Julio Le Parc is the precursor of op art. Originally from Argentina, he moves to Paris, France after his art studies to discover what the city has to offer. Today, he is displayed next to Vasarely’s immersive art pieces. The artist uses fourteen pure colors to create combinations on its paintings. This starting point allows him to work around real movement, multiplication of images, transparency, coloring, space and light. Experimentation is how Julio Le Parc likes to work, that includes making mistakes and taking risks. In another black and white series where he uses spray paint he is looking to experiment with multi surfaces, dynamic visuals and different levels of shades.
Behind the numerous studies of light and movement there is a need for Julio Le Parc to search for a shortcut between the creation of a piece and the experience of the viewers. By rejecting psychology, his aim is to reach the mass with no third party involved. He is taking his political message, his “general analysis of the situation” directly to the eyes of the viewers. He condemns the government method to impose its vision and to leave aside the ideas and opinions of the people. Ideally, he wants a new method to acknowledge ideas wether it’s by a State or an art gallery. For Julio Le Parc, people don’t appreciate art in its time and that’s the fault of galleries and museums imposing their opinions and deciding who will be the next “famous and hot” artist instead of letting the people decide.
Julio Le Parc’s art pieces will be displayed this week at Art Basel and sixty of his work will be printed on silk scarves in collaboration with Hermes.
Josh Jefferson is a Boston-based artist who paints and draws raw, coarsely layered, and geometric portraits. Viewing the face as the locus of emotion and individuality — as well as a mask we shape to convey our identities — Jefferson’s rough-yet-sophisticated style allows him to represent the structures of the face while simultaneously exploring the symbolic interiority of each portrait; with loose and boldly-colored brush strokes and layered washes of paint, Jefferson gives each portrait a constructed superficiality as well as a deeper, visible core: translucent shapes become thoughts floating around inside a skull, eyes sink into deep vortexes, and mouths smile and grimace all at once. In a statement provided to Beautiful/Decay, Jefferson described his style and motivations:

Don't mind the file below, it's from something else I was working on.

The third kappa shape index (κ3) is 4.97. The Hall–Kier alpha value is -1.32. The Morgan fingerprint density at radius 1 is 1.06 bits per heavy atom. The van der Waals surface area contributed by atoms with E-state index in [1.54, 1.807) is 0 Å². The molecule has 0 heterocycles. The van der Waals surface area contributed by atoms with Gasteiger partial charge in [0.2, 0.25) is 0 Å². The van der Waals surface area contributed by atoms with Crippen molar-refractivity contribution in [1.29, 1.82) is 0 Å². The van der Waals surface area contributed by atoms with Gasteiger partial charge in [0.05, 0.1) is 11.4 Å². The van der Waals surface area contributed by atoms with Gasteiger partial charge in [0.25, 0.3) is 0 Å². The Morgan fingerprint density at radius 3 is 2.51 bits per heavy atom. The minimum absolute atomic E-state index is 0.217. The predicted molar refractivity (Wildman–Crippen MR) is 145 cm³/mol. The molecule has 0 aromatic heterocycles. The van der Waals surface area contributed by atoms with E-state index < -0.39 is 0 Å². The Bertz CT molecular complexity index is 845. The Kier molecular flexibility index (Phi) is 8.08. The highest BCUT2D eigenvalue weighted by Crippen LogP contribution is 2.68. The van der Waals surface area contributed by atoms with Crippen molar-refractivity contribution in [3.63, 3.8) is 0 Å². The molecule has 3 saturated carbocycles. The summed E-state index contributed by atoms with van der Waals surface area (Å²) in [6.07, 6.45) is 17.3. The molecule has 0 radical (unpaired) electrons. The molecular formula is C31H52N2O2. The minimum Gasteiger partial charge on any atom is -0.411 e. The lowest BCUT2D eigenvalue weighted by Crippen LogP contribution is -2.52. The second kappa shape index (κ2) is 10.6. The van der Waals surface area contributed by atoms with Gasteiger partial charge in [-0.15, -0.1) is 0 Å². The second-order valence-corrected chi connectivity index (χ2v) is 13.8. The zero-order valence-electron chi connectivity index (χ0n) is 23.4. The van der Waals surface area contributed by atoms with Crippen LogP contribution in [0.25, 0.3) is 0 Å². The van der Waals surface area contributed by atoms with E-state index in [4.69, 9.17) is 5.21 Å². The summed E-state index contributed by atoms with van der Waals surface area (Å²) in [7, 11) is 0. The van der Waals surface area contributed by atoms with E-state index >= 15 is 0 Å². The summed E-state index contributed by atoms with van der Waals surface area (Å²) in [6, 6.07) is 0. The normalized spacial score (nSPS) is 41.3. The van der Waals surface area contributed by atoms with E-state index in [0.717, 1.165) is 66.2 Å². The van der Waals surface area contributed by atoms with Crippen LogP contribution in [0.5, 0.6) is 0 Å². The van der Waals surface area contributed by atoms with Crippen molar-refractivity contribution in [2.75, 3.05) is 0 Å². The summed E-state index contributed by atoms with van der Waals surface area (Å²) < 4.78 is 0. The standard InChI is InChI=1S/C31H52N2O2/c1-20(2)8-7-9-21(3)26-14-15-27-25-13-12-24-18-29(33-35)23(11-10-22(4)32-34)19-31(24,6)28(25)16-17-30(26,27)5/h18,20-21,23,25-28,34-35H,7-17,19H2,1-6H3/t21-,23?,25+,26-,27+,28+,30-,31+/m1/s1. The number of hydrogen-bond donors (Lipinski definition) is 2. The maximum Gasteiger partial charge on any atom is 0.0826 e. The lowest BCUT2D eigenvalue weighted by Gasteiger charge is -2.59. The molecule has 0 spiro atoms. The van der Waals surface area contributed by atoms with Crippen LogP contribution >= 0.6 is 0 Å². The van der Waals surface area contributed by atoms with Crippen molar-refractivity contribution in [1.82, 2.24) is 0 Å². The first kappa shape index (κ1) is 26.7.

“What really gets me excited is when I see a painting that seems effortless — when an artist has confidence and it appears that the painting came about like one fast whiplash, a slaphappy moment. If I could convey that feeling of loose abandon and control I would be happy. The distortions and geometric interpretations in my drawings and paintings act as structures for me to build on and react to. I kind of need to repeat things to find their meaning, and the structures help with this process.”
Just as our emotions shift, fluctuate, and blend together, Jefferson’s imaginative-yet-structured portraits manifest the complexity of inward experiences — experiences that may seem abstract or unreadable to anyone not enduring them personally. As Jefferson strives for that balance between “abandon and control,” there is a distinct sense of chaos and order, childhood lightness and adult stoicism; shifting between semi-transparent shapes and bold lines, Jefferson’s faces invite and repel us. In showing the imperfections amidst an otherwise bold exterior, the portraits allow us to view identity as a careful construction — a facade — over a complex and vulnerable personal world.
Jefferson’s works will be featured at Head First, an exhibition at the TURN Gallery in New York City running from June 24th until August 16th. The gallery will be hosting the opening reception on the 24th from 6-8pm. Check out Jefferson’s website to see a larger collection of his work.